The South Dakota Stockgrowers Association is a grassroots organization whose individual producer members determine issues of importance to the state's livestock industry. With input into the policy development, each member has the opportunity to influence SDSGA's policy and priorities. Individual members of the Association pull together to make powerful decisions - dedicated to promoting the livestock industry and enhancing the opportunity for profitability.

SD Stockgrowers News


Dustin Oedekoven, DVM, State Veterinarian June 3, 2019 PIERRE, S.D. –

South Dakota cattle producers are encouraged to include anthrax vaccine in their vaccination program when they turn out cattle to summer pastures. Recent flooding may increase the risk of cattle encountering anthrax this season, according to Dr. Dustin Oedekoven, South Dakota State Veterinarian. Anthrax is caused by bacteria that can develop into an environmentally resistant spore form when in the soil. Under the right conditions, these spores can become available for cows to graze. Once ingested by cattle, the spores become activated and produce toxins that cause rapid death. Anthrax can be prevented in cattle by administering a vaccine which is widely available, inexpensive, and very effective. While the anthrax risk has been well-documented in many parts of South Dakota, and anthrax vaccination of cattle is routine in those areas, it is not always possible to predict where cases may occur. Flooding is an environmental factor which may aid in making anthrax spores available to livestock. Cattle going onto pastures that have previously experienced flooding or into areas where anthrax has been documented in the past, should be considered prime candidates for vaccination. If Anthrax is Suspected Contact Your Local Veterinarian or the Animal Industry Board “During the summer, producers should take time to check all cattle frequently,” says Oedekoven. “Cattle producers need to promptly investigate any unexpected deaths on pasture, whether in cows, bulls or calves,” continues Oedekoven. “With anthrax and many other diseases, treatments and preventive measures are available, and prompt action can help prevent excessive losses.” If a producer suspects anthrax, the case should be reported immediately to local veterinarians or to the State Veterinarian at 605-773-3321. Suspect carcasses should not be moved or disturbed until a diagnosis has been made. “Local veterinarians are excellent sources of information for cattle producers regarding anthrax,” Oedekoven said. For more information on anthrax, contact the South Dakota Animal Industry Board.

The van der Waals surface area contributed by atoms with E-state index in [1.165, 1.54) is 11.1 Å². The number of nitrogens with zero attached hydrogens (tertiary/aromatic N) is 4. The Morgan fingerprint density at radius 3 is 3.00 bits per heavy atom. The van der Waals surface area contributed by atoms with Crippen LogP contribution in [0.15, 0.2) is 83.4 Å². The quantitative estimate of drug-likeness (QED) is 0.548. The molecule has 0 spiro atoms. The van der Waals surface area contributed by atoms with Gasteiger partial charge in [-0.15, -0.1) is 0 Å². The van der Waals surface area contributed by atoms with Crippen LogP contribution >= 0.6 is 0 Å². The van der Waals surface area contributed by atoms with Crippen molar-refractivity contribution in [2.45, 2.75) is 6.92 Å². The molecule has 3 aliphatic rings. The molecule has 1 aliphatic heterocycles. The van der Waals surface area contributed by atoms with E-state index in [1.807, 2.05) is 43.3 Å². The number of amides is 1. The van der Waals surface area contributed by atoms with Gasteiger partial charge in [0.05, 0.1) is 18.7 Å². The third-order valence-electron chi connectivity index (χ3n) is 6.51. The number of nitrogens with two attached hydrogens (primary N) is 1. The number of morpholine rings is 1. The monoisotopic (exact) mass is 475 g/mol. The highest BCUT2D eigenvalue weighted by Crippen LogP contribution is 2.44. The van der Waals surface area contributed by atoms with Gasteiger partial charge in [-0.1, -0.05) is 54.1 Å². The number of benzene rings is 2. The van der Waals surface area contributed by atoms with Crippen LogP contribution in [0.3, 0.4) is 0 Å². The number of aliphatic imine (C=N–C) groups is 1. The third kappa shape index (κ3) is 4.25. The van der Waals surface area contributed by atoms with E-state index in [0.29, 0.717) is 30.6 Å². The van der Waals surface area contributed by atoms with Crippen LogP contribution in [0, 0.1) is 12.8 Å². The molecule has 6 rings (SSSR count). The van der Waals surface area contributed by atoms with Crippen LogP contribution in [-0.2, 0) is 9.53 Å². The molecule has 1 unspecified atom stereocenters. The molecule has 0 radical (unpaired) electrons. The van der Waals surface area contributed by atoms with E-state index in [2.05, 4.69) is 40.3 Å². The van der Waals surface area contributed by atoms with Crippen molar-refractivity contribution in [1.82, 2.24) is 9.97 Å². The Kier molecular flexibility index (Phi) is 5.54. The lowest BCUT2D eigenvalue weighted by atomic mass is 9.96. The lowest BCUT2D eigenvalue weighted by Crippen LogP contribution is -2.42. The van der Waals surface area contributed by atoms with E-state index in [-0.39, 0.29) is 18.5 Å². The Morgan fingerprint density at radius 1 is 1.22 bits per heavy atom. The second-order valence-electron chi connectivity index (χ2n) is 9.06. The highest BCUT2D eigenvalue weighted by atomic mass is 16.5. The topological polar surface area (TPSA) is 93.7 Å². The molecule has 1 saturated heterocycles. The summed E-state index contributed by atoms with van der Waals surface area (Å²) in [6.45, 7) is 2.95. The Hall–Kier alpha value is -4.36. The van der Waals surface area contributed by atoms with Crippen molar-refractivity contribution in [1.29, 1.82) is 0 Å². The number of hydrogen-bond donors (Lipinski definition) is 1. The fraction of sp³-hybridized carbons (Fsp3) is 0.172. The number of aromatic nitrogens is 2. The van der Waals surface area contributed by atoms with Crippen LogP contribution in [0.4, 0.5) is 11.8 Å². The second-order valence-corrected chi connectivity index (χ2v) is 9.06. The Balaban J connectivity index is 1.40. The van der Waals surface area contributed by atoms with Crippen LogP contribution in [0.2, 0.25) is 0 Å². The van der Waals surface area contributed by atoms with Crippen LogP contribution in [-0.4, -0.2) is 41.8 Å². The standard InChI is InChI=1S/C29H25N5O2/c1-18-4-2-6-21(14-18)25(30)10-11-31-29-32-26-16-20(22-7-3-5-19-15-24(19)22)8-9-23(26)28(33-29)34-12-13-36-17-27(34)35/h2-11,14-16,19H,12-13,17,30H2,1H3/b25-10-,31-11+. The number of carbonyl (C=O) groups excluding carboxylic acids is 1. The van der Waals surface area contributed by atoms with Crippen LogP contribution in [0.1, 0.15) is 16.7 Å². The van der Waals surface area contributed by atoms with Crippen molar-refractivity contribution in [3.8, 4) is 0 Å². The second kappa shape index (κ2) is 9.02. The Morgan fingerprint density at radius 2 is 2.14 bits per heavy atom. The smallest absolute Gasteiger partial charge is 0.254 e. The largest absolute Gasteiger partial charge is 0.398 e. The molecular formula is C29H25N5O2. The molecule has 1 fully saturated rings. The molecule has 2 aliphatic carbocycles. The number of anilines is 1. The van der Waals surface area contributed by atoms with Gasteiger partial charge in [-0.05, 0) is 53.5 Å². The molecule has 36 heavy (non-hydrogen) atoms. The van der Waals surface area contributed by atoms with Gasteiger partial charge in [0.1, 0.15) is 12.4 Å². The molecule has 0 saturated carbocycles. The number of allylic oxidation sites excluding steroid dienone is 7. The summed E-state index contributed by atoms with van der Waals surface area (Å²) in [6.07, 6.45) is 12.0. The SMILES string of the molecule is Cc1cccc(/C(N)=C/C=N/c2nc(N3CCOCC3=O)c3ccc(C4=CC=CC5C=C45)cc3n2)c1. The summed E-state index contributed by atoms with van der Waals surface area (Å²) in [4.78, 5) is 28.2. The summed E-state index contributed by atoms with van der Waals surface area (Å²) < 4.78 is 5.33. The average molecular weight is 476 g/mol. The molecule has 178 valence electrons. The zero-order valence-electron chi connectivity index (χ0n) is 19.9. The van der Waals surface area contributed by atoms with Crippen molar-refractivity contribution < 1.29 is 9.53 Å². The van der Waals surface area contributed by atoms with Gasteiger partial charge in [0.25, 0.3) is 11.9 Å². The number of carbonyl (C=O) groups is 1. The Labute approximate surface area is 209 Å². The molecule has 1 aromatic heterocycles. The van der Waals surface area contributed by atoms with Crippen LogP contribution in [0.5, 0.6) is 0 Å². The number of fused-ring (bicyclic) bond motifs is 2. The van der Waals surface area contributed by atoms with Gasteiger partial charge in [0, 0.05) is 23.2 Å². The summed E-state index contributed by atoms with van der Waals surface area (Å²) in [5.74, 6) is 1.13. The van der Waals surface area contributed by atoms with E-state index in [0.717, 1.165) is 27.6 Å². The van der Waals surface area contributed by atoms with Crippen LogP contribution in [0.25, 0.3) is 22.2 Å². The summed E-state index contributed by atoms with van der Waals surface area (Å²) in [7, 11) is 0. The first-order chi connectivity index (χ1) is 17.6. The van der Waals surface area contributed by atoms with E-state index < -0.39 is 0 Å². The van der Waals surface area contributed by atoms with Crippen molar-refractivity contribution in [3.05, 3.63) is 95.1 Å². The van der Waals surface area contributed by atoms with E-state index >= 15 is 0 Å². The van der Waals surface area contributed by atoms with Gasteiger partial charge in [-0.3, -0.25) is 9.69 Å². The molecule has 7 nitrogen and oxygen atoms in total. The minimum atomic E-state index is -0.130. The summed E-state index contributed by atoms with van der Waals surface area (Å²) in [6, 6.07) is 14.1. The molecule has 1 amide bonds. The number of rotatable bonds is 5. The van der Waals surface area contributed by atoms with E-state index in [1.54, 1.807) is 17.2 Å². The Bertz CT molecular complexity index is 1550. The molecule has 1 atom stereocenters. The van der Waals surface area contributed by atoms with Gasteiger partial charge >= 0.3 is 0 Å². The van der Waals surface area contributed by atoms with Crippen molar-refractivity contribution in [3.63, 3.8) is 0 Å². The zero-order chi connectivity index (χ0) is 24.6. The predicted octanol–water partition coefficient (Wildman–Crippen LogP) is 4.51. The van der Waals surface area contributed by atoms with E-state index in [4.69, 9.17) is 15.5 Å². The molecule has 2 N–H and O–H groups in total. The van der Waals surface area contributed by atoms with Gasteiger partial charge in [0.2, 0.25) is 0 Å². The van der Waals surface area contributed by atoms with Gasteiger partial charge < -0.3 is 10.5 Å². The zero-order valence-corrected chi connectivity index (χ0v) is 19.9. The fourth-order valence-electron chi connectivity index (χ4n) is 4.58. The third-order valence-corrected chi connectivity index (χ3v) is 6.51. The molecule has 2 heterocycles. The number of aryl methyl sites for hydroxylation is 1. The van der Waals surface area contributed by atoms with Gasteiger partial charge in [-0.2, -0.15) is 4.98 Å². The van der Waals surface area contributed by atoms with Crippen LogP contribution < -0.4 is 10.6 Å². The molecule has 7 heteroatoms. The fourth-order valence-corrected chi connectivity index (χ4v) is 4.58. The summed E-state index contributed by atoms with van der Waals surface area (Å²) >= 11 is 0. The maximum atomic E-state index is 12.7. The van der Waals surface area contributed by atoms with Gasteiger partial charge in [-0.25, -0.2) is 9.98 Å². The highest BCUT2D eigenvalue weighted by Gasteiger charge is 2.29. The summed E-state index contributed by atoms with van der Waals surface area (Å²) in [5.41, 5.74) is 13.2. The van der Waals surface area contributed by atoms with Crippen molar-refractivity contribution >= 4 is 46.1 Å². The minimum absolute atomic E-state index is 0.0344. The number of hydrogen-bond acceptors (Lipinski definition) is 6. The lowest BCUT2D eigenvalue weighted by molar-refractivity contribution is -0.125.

New South Dakota Grazing Exchange Website Officially Released

SOUTH DAKOTA SOIL HEALTH COALITION (SDSHC), Pierre, S.D. May 17, 2019- SDSHC has officially released a new online portal and accompanying educational resources, created to connect livestock producers and those with available cropland or forage to graze. Integrating livestock onto cropland and proper grassland management are both key steps in increasing overall soil health. The website is a completely free, publicly accessible map, developed through a grant agreement with the USDA-Natural Resources Conservation Service. The site offers a platform for producers to connect throughout the state of South Dakota and the surrounding region. Do you own land or have pasture, native grass, crop residue or cover crops available to be grazed? Are you a part of an organization whose membership or clientele would be interested in knowing about this type of tool? Or do you need extra grazing land or forage for your livestock this year? Take a look at the South Dakota Grazing Exchange! Getting started is easy, simply access the website address listed above, click the “Create Account” button in the upper right-hand corner of your screen and connect with other producers to work out the details and improve your soil health. The map overlay shows sites where fields are available for grazing as well as producers who are willing to move livestock to grazing sites. Additional educational resources included on the site include fact sheets on a variety of topics related to livestock integration, crop residue, and cover crops, contracting resources, as well as the contact information or links for organizations that can provide additional technical assistance. Integrating livestock onto cropland and proper grassland management together form one of the five basic principles of soil health. It is the SDSHC’s hope that this new website will provide the tools for producers, landowners and operators across the state to effortlessly connect with others interested in incorporating this principle. For additional information or questions about the South Dakota Grazing Exchange please contact the SDSHC at or (605) 280-4190.